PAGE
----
Alexander III of Scotland reigned from 1249 to 1286 CE. Succeeding his father Alexander II of Scotland (r. 1214-1249 CE) at the age of eight, the young king's early reign was blighted by rivalries between his nobles, a situation made more complex by the interference of Henry III of England (r. 1216-1272 CE) whose daughter Alexander had married. When the king took full control of his birthright in 1259 CE, things started to improve dramatically. There was a sustained period of peace and relative prosperity for Scotland. The king even managed to grab back the Western Isles and Man from Norwegian control. The kingdom was now at its greatest extent in the medieval period so far and so Alexander's reign was looked back on as a Golden Age for Scotland. Falling to his death in an accident in 1286 CE, Alexander left no male heir, and Scotland tumbled into a protracted period of dynastic turmoil.
Alexander II had married Joan, the sister of Henry III of England (r. 1216-1272 CE), but she died in 1238 CE, and the king had no heir. Alexander II married again, this time to Marie de Coucy, a French noblewoman, in May 1239 CE. The couple's only child was born on 4 September 1241 CE and named after his father. Prince Alexander was betrothed to Margaret, daughter of Henry III of England. When his father died in July 1249 CE while campaigning to wrest the Western Isles from the Norwegian Crown, Alexander became king. He was crowned on 13 July 1249 CE at Scone Abbey. The ceremony is captured in a 15th-century CE illustration in a manuscript now in Corpus Christi College, Cambridge, England. The scene shows Alexander being crowned on the sacred 'Moot Hill' of Scone while a Gaelic seanchaidh (storyteller/historian) kneels before him proclaiming the long genealogy of the new king.
In 1250 CE Henry III wrote to the Pope requesting him not to accept Alexander III's coronation since he regarded the King of Scotland as his vassal because he was lord of certain estates in England. Alexander refused to bow to Henry's assertions and would only swear fealty for the English lands he held, not Scotland itself which, he said, was given to him to rule by God. The limited homage was paid when Alexander attended the wedding of Henry's son Edward in Westminster in October 1278 CE. This issue of vassal versus king was the first act in a play of tragedy that would create a long and bloody war between England and Scotland in the 14th century CE.
As he was still a minor, the boy-king Alexander was served by nobles eager to promote their own position and interests. The most intense rivalry was between the Comyns and the Durwards. The two family leaders, Walter Comyn and Alan Durward, squabbled over who should have knighted the king at his coronation, an action which implied the person carrying the sword was the king's guardian and so he could serve as his regent. The Comyns eventually got the upper hand over their rivals because of the support of Henry III in 1251 CE, the English king insisting, too, that two of his own men act as the king's guardians: Sir Robert de Ros and John Balliol. However, around 1252 CE Henry got word (from Alan Durward) that de Ros was abusing his power and so the king intervened. As a consequence of this reshuffle, the balance of power shifted over to the Durwards. The Comyns did not go away, though, and returned to the fore as the decade wore on; Walter Comyn even briefly took over Edinburgh Castle in 1255 CE.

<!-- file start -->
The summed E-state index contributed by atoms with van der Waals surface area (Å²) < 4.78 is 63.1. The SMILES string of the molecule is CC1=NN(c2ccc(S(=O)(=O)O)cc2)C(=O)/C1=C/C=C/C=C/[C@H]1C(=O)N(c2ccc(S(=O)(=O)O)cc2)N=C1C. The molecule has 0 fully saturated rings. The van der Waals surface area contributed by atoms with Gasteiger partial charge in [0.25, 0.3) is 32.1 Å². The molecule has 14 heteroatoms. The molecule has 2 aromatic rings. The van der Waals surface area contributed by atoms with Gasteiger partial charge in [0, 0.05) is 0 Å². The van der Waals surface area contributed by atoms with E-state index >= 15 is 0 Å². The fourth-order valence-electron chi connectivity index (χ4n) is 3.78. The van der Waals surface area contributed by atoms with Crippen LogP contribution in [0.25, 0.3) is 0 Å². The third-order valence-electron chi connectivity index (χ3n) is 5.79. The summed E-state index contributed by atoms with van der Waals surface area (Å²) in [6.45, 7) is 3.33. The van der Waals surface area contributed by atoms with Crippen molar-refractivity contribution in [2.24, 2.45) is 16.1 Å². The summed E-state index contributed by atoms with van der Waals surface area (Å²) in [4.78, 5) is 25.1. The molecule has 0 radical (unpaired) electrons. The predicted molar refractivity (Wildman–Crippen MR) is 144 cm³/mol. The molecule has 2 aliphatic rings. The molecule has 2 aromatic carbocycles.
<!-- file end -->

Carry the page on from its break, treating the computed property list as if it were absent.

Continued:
Walter Comyn again exceeded his authority in October 1257 CE when he confined the king and queen at Kinross and took charge of the royal seal. Alexander was by now 16 years of age, and he began to act more independently. The young king escaped the clutches of Walter Comywn and set up his own parliament at Stirling in April 1258 CE. In November Walter died falling from his horse and this cleared the way for a more ordered and inclusive government. However, it was not until 1259 CE that Alexander took full control of his own government. Even then, Henry III remained a constant shadow over Scottish politics throughout the first half of Alexander's reign, but at least he became preoccupied with his own problems and the rebellion in England led by Simon de Montfort.
Notwithstanding the diplomatic tussle between the English and the Scottish monarch over who was lord over what, Alexander did eventually marry Margaret (b. 1240 CE), Henry III's eldest daughter, in York on 26 December 1251 CE. Consequently, peaceful relations with England were, for the moment, perpetuated. The groom was 10 and the bride 11 years old. Unfortunately, Margaret died young on 27 February 1275 CE, and both the royal princes, Alexander (d. 1281 CE) and David (d. 1284 CE), passed away young, too. Alexander still had a daughter Margaret (b. 1261 CE) but he needed a male heir and so he married again on 1 November 1285 CE at Jedburgh, this time to Yolande of Dreux (d. 1323 CE), daughter of Jean, Count of Dreux.